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sentation of that act. This is a rule which the French tragedians regularly observe. To violate this rule, as is too often done by the English; to change the place, and shift the scene, in the midst of one act, shews great incorrectness, and destroys the whole intention of the division of a play into acts. Mr Addison's Cato is remarkable beyond most English tragedies, for regularity of conduct. The author has limited himself, in time, to a single day; and in place, has maintained the most rigorous unity. The scene is never chang ed; and the whole action passes in the hall of Cato's house at Utica.

In general, the nearer a poet can bring the dramatic representation, in all its circumstances, to an imitation of nature and real life, the impres sion which he makes on us will always be the more perfect. Probability, as I observed at the beginning of the Lecture, is highly essential to the conduct of the tragic action, and we are always hurt by the want of it. It is this that makes the observance of the dramatic unities to be of consequence, as far as they can be observed without sacrificing more material beauties. It is not, as has been sometimes said, that, by the preservation of the unities of time and place, spectators are deceived into a belief of the reality of the objects which are set before them on the stage; and that, when those unities are violated, the charm is broken, and they discover the whole to be a fiction:

No such deception as this can ever be accomplished. No one ever imagines himself to be at Athens, or Rome, when a Greek or Roman subject is presented on the stage. He knows the whole to be an imitation only; but he requires that imitation to be conducted with skill and verisimilitude. His pleasure, the entertainment which he expects, the interest which he is to take in the story, all depend on its being so conducted.His imagination, therefore, seeks to aid the imitation, and to rest on the probability; and the poet who shocks him by improbable circumstances, and by awkward, unskilful imitation, deprives him of his pleasure, and leaves him hurt and displeased. This is the whole mystery of the theatrical illusion.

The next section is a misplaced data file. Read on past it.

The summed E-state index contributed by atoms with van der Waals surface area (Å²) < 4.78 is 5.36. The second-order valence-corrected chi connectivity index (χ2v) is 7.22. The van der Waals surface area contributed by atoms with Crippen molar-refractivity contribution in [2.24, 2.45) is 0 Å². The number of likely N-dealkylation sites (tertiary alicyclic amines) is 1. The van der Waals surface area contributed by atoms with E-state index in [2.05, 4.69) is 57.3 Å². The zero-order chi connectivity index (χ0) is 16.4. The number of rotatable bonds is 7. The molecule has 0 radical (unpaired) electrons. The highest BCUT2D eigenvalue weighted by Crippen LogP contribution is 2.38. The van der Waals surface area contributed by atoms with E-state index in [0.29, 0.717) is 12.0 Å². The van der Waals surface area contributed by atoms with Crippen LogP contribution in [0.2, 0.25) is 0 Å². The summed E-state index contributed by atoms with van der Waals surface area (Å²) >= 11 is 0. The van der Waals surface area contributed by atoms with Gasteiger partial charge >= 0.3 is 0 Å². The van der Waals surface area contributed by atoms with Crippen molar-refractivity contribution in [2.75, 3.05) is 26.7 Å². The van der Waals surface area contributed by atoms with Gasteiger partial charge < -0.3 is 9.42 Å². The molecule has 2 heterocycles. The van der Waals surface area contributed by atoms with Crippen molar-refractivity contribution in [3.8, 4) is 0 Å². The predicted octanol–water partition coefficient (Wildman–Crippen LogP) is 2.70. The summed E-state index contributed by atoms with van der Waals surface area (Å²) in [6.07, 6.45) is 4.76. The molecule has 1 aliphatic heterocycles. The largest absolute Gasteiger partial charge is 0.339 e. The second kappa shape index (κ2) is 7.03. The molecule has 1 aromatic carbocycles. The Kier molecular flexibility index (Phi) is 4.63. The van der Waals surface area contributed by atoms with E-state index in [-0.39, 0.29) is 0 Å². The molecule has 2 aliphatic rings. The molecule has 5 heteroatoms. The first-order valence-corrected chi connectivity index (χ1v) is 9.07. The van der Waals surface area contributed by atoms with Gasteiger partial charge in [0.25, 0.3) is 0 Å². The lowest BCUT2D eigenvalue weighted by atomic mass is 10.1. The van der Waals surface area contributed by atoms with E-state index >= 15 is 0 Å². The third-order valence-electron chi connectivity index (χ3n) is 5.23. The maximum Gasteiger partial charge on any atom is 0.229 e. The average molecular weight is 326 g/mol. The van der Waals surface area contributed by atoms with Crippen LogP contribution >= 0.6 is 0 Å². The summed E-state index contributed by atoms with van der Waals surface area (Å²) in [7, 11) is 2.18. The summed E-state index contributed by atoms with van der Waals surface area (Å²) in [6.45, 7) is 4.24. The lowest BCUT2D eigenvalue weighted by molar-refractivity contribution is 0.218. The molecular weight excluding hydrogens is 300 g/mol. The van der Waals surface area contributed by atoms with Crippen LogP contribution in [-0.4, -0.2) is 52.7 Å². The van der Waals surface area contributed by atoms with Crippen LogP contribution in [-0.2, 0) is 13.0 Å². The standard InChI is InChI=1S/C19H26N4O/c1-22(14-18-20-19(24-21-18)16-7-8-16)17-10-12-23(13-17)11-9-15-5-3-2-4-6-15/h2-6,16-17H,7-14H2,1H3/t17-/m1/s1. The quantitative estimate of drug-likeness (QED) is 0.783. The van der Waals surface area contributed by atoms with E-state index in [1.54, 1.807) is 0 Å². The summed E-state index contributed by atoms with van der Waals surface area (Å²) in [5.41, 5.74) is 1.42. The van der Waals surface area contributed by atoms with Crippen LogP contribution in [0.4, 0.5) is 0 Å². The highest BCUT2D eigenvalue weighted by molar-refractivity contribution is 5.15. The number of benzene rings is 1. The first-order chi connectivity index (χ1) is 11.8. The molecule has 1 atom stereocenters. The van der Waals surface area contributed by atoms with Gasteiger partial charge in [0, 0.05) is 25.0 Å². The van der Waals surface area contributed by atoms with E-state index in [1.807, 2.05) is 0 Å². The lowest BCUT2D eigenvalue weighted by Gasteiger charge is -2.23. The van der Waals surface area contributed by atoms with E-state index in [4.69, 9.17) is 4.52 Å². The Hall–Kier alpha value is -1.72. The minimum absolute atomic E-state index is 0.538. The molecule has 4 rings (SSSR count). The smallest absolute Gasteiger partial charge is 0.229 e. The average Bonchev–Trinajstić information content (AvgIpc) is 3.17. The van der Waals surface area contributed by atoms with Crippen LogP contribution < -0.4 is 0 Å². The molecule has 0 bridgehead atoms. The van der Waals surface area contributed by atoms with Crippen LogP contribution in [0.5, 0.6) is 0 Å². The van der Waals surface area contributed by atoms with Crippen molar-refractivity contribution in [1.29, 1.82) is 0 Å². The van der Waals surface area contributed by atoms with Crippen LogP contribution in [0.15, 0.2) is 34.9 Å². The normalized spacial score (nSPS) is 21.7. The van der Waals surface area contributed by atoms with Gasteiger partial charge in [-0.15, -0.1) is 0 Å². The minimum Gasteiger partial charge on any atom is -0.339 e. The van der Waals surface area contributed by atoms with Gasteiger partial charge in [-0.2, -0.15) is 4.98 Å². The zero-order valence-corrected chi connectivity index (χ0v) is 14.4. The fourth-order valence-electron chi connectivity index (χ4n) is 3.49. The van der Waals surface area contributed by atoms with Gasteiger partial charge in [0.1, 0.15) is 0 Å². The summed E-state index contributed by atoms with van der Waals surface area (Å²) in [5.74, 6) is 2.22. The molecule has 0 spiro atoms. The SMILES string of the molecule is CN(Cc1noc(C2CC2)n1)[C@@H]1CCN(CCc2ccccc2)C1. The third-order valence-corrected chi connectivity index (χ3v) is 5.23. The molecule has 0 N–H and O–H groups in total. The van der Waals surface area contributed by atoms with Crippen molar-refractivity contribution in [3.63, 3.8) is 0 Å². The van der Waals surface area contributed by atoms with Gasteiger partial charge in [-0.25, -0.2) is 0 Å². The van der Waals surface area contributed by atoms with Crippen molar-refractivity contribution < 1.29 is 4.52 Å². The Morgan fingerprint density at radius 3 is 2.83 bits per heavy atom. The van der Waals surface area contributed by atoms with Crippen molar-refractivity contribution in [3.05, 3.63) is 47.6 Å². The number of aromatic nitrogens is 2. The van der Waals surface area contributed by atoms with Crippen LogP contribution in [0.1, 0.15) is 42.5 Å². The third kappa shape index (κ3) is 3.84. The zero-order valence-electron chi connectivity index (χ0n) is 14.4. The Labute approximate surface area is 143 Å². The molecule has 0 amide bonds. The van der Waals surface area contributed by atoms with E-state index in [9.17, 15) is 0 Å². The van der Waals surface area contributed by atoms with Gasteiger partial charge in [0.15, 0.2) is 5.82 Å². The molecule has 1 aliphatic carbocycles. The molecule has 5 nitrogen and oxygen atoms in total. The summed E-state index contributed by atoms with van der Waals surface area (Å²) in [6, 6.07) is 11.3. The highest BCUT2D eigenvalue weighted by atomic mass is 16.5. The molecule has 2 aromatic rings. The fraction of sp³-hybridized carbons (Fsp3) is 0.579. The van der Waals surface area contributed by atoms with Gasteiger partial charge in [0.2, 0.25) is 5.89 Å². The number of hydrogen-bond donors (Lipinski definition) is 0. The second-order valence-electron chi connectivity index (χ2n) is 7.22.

HAVING treated of the dramatic action in tragedy, I proceed next to treat of the characters most proper to be exhibited. It has been thought by several critics, that the nature of tragedy requires the principal personages to be always of illustrious character, and of high or princely rank; whose misfortunes and sufferings, it is said, take faster hold of the imagination, and impress the heart more forcibly, than similar events happening to persons in private life. But this is more specious than solid. It is refuted by facts. For the distresses of Desdemona, Monimia, and Belvidera, interest us as deeply as if they had been princesses or queens. The dignity of tragedy does, indeed, require that there should be nothing degrading or mean in the circumstances of the persons which it exhibits; but it requires nothing more.